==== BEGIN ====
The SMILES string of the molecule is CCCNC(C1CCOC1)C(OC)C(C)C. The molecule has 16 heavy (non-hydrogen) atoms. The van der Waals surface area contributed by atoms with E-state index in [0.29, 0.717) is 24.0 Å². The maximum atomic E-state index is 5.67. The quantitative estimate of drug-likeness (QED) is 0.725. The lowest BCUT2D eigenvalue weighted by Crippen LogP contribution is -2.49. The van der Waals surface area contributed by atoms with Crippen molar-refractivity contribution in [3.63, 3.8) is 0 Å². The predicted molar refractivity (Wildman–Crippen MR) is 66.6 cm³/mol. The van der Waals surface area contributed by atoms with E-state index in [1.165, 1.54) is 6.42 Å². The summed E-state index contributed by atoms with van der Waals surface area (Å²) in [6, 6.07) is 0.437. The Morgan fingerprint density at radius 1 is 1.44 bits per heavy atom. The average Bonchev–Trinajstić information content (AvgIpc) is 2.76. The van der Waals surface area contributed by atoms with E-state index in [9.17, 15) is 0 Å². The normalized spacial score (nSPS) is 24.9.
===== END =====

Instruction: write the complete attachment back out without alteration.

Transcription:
The SMILES string of the molecule is CCCNC(C1CCOC1)C(OC)C(C)C. The molecule has 16 heavy (non-hydrogen) atoms. The van der Waals surface area contributed by atoms with E-state index in [0.29, 0.717) is 24.0 Å². The maximum atomic E-state index is 5.67. The quantitative estimate of drug-likeness (QED) is 0.725. The lowest BCUT2D eigenvalue weighted by Crippen LogP contribution is -2.49. The van der Waals surface area contributed by atoms with Crippen molar-refractivity contribution in [3.63, 3.8) is 0 Å². The predicted molar refractivity (Wildman–Crippen MR) is 66.6 cm³/mol. The van der Waals surface area contributed by atoms with E-state index in [1.165, 1.54) is 6.42 Å². The summed E-state index contributed by atoms with van der Waals surface area (Å²) in [6, 6.07) is 0.437. The Morgan fingerprint density at radius 1 is 1.44 bits per heavy atom. The average Bonchev–Trinajstić information content (AvgIpc) is 2.76. The van der Waals surface area contributed by atoms with E-state index in [9.17, 15) is 0 Å². The normalized spacial score (nSPS) is 24.9.